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The pulmonary hypertension (PH) and right heart dysfunction that results from chronic thromboembolic involvement of the pulmonary vascular bed is potentially curable with surgical endarterectomy. Over the past several decades, growing clinical experience has brought about increased recognition of this treatable form of PH. Moreover, advances in cardiothoracic surgical techniques have given an increasing number of patients with chronic thromboembolic PH (CTEPH) a surgical remedy with decreasing perioperative morbidity and mortality risks. The availability of pulmonary hypertensive—specific medical therapy for CTEPH patients with surgically inaccessible disease also has been a positive therapeutic advance over the past several years. However, despite this progress, chronic thromboembolic disease as a sequela of acute pulmonary emboli continues to be underappreciated. Furthermore, even if CTEPH has been appropriately diagnosed, misinterpretation of diagnostic information may lead to the inappropriate exclusion of patients from surgical consideration. This may result in the prescription of pulmonary hypertensive medical therapy in CTEPH patients with potentially surgically correctable disease. This difficulty arises from a lack of objective criteria as to what constitutes surgical chronic thromboembolic disease, which primarily is a result of the variability in surgical experience in specialty centers in the United States. Consequently, clinicians must be wary about using pulmonary hypertensive medications in CTEPH patients. Before prescription, it is important to exclude patients from surgical consideration by consulting a specialized center with expertise in this discipline.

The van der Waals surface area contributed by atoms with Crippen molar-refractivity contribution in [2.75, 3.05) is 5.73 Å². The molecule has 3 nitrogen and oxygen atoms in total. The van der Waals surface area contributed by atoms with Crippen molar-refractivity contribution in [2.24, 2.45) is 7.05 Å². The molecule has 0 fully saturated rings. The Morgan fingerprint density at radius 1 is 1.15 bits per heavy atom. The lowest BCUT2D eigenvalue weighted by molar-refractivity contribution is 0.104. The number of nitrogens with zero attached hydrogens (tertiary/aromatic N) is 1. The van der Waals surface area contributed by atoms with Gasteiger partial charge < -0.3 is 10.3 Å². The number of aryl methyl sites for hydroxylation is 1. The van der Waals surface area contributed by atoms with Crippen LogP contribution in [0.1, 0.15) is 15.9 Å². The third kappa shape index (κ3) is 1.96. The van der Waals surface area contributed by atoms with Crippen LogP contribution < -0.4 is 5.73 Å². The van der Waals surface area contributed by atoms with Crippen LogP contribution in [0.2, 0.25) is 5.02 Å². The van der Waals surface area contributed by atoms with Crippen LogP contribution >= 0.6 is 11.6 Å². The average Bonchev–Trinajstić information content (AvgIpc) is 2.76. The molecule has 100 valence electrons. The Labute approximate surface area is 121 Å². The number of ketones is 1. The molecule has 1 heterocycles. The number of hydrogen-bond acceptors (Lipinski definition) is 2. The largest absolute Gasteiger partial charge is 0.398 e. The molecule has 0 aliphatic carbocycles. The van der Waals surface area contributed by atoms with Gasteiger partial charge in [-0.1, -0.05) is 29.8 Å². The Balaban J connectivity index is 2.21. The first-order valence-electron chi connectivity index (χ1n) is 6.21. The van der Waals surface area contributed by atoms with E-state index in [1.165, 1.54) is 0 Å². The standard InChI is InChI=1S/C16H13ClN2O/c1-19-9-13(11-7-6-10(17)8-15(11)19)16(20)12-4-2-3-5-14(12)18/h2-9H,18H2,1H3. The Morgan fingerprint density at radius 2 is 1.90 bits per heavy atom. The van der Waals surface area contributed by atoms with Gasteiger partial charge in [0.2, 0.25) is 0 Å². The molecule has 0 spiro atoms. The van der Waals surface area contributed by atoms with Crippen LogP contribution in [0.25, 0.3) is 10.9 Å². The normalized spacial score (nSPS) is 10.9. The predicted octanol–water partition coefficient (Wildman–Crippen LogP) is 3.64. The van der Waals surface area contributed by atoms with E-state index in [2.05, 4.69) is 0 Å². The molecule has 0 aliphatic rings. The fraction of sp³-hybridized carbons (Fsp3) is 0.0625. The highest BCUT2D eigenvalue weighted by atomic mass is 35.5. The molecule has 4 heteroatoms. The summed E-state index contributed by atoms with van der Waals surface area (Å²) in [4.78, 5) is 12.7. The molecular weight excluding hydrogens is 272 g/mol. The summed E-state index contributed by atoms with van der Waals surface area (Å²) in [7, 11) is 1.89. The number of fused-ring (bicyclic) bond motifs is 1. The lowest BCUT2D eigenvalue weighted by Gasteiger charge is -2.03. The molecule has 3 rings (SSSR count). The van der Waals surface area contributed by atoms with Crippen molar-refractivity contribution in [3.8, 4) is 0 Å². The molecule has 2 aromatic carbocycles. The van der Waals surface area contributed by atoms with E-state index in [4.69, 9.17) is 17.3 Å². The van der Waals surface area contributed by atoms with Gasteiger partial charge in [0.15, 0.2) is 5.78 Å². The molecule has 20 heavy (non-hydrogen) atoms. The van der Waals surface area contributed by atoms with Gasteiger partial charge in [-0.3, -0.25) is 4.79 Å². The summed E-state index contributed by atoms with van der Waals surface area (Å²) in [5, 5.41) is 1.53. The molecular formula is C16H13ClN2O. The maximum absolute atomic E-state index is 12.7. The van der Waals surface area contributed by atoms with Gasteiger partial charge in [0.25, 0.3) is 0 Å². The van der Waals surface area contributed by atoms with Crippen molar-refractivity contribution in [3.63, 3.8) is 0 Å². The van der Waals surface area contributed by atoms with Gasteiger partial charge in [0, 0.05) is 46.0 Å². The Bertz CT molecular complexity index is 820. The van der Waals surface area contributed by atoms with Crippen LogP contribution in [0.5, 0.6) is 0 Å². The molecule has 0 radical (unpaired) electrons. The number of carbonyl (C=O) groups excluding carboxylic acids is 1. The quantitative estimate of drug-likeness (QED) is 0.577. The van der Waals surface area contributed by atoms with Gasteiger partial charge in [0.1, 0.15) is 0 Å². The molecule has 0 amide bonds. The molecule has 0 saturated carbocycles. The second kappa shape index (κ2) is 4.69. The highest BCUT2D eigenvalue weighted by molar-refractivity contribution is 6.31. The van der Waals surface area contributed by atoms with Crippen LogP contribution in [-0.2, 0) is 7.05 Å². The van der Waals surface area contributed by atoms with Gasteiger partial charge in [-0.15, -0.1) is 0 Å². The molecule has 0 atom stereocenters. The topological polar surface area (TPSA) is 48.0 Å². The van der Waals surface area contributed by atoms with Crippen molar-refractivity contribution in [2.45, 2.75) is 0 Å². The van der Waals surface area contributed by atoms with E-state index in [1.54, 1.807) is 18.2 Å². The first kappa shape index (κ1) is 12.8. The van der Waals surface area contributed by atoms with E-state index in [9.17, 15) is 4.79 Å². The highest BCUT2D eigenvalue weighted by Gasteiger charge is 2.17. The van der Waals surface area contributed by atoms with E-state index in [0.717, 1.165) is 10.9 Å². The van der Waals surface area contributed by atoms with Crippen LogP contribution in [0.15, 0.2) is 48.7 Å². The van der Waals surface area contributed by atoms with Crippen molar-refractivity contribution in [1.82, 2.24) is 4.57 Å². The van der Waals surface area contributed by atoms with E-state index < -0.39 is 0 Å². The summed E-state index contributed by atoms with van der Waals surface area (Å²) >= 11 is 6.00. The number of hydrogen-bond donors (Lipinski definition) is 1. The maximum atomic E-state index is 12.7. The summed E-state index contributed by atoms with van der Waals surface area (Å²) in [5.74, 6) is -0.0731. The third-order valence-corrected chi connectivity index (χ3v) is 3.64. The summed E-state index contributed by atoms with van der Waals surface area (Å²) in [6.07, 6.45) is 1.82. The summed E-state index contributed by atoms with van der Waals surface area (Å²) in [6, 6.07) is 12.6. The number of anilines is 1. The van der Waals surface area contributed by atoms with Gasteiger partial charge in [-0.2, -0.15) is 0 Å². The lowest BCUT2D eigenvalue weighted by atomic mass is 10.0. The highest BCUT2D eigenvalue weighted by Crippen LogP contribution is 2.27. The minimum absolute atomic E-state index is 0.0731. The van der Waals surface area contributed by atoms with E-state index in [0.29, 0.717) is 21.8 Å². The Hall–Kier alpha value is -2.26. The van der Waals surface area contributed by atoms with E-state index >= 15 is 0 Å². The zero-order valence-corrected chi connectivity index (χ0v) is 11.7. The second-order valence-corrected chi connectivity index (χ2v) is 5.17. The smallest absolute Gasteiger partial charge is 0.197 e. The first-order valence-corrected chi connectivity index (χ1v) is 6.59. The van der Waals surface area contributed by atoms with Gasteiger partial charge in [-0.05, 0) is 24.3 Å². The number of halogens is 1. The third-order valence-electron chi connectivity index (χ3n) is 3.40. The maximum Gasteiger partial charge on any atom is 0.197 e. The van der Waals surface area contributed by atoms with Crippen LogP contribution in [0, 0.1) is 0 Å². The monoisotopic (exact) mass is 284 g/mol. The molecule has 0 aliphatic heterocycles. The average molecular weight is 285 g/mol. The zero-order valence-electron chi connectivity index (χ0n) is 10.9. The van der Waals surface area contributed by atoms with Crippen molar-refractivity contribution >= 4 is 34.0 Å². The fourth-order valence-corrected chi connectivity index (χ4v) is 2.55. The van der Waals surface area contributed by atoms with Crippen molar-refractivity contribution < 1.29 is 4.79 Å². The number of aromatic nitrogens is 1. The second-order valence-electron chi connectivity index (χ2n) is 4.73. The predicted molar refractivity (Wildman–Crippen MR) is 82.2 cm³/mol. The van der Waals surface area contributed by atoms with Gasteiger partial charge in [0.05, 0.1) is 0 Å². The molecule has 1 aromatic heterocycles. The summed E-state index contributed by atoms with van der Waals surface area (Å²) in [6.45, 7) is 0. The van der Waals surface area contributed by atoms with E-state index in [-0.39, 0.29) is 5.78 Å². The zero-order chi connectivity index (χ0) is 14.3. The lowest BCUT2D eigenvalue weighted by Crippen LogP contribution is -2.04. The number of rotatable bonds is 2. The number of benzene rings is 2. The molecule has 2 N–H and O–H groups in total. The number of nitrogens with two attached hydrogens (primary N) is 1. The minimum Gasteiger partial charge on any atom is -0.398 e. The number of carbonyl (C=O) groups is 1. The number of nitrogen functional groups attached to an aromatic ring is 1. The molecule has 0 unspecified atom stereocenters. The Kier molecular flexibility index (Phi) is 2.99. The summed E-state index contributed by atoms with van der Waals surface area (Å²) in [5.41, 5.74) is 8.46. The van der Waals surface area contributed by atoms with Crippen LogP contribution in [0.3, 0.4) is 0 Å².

Chronic thromboembolic residua may occur following a single or recurrent episode of acute pulmonary embolism. In patients with pulmonary embolism, the mechanical obstruction of the pulmonary vascular bed, along with the gradual development of a small vessel vasculopathy in the unobstructed vascular bed, may result in pulmonary hypertension (PH) [1•]. Estimates of the incidence of chronic thromboembolic PH (CTEPH) after acute pulmonary embolism range from 0.5% to 3.8% [2, 3]. If unrecognized or left untreated, progressive right ventricular dysfunction with the ultimate development of right heart failure is the expected outcome. Additional observations relevant to the diagnosis of CTEPH include the following: There appears to be no age or gender bias for the diagnosis of CTEPH; this disease has been observed in pediatric patients . A history of acute venous thromboembolism is not present in approximately 30% of patients presenting with CTEPH . Factors that appear to predispose to the development of CTEPH include recurrent embolic events, elevated pulmonary pressures at presentation of an acute pulmonary embolic event, and greater than 50% occlusion of the pulmonary vascular bed after a “single” embolic occurrence [2, 5]. Thrombophilic states associated with CTEPH include the presence of a lupus anticoagulant, elevated levels of antiphospholipid antibodies, and elevated levels of factor VIII . Deficiencies of protein C, protein S, and antithrombin III, or the presence of factor V Leiden and factor II mutations, do not appear to be associated with a higher risk of CTEPH.